• K. Michelle Talks Beef With Keyshia Cole & Working With R-Kelly On Her Debut Album

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    Its hard out here for a female R&B singer these days, but K. Michelle is not sweating it. She has a powerful voice that has the critics comparing her to Mary J. Blige and Keyshia Cole, she takes that as a compliment. The Jive recording artist is gearing up to drop her debut album Pain Medicine, which she says is not just for the ladies but everyone can relate. Don’t let the blue hair fool you, this woman is educated and has many talents to fall back on if singing doesn’t work in her favor. K. Michelle munched on a bag of potato chips while giving me the scoop on beefing with Keyshia Cole, collaborating with her mentor R. Kelly and how becoming a mother in college didn’t stop her from obtaining her degree. I thought I liked K. Michelle before this interview but after, I think I fell in love. She kept it real and I could tell she was just being herself.  Get into K. Michelle’s realness below, I am sure you all will enjoy this interview.

    TUD’s Jazzy F: I’m not even gone waste time, I’m just gone go right in. What’s going on between you and Keyshia Cole?

    There’s absolutely nothing going on with Keyshia Cole; I don’t know what her problem is with me, but I have no problem with her.  I bought every single Keyshia Cole album.  She continues to take shots at me, and I continue to turn the other cheek.  Because this is how I feel about it:  If you’re hot, nobody can take your spot.  It is what it is.  God gave her that spot; I can’t take it.  She has a little boy, I have a little boy.  I support her.  I have no problem with Keyshia,  I want to see her succeed.  I love her new record, but the blows being thrown on Twitter have got to stop; we’re two grown women, two black women, and we need to come together.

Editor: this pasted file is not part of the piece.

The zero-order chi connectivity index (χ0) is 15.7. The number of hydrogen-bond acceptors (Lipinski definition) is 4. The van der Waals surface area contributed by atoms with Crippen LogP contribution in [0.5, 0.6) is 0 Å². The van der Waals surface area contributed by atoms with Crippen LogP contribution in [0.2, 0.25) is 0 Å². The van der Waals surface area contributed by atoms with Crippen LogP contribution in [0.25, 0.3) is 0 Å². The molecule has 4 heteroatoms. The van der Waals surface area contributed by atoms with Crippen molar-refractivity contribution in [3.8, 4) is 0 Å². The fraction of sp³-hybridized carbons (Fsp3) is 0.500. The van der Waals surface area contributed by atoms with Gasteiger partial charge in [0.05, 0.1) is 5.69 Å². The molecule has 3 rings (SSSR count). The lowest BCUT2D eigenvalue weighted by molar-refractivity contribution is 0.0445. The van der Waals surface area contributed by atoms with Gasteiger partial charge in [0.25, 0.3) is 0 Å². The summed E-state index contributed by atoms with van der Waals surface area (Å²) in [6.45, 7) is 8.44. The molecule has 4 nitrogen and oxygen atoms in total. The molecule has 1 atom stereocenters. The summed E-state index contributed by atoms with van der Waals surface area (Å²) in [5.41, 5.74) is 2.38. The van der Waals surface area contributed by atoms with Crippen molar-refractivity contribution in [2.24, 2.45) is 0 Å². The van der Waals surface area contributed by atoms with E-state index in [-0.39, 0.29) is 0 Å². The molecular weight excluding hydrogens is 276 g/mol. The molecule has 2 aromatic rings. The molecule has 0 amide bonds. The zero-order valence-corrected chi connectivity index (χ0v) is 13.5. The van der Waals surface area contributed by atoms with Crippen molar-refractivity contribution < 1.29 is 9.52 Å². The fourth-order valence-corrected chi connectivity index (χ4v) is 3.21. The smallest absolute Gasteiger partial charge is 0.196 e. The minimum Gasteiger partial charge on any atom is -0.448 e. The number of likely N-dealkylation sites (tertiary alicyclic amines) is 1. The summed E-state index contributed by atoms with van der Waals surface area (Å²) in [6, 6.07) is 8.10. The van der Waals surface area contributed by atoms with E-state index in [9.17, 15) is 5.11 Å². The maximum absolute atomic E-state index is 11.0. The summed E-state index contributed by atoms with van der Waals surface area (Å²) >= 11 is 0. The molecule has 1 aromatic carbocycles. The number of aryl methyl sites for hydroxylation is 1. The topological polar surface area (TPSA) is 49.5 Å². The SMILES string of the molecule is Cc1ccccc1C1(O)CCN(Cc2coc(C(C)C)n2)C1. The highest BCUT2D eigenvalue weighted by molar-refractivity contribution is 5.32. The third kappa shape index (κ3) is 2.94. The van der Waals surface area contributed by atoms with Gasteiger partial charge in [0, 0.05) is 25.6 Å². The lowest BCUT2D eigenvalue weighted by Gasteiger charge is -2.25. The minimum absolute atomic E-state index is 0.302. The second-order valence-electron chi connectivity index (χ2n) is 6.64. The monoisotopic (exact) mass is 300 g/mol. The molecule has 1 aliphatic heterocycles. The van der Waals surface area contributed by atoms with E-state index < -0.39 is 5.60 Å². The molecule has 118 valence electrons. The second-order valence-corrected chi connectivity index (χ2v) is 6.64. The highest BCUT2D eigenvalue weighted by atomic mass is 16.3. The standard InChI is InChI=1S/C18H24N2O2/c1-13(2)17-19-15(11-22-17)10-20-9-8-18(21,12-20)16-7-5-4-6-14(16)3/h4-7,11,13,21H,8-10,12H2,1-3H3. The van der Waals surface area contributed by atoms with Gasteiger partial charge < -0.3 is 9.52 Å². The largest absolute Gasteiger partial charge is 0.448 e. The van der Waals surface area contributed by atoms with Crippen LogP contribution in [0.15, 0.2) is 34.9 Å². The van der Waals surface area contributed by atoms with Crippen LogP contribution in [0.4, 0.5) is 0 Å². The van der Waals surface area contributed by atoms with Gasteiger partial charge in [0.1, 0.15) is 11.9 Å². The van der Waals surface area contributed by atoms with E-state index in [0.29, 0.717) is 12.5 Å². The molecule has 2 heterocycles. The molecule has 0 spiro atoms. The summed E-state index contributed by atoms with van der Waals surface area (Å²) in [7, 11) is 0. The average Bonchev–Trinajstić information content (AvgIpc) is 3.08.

Do you feel pressure from comparisons?

    No, because I’m a mermaid; I’m not even human.  I could not compete with those girls anyway.  I don’t feel any pressure at all.  You compare me to Keyshia, compare me to Mary — they sold records — great!  But at this point I’m just getting my feet wet.  I play piano, I love country music, I sing ballads.  Half of that, no one has even seen.  So they’re only comparing me based on what the label has put out on me and what they see.  And I can’t get mad about that.  People will compare you in order to be comfortable with letting you in the game.  It did kind of anger me, but I had a recent conversation that made me feel better.

    You went to FAMU on scholarship for yodeling?

    [giggles and hesitates] Yeah, I got a scholarship for yodeling.  It’s a HBCU, so they weren’t used to that.  I sang other songs as well, but I yodeled and they gave me a scholarship.

    Did you have your son when you were in undergrad?

    Sure did.  That’s why when people say they can’t go to college and the can’t finish college, I don’t hear them.  I went to class everyday up until I had my baby, and I went back to school a week later.  And I graduated on time, in four years.  And I had my son, who didn’t ever go to sleep.  The very last couple of months of my last year, my mother and father came and got my son because they wanted to make sure that I ended with great grades and everything like that.  So I thank God for my parents, because a lot of parents are not going to come a take a newborn.  But they came and got him.  I couldn’t study or sleep because I had a baby crying.

    I read that you play the piano, is that something you really enjoy?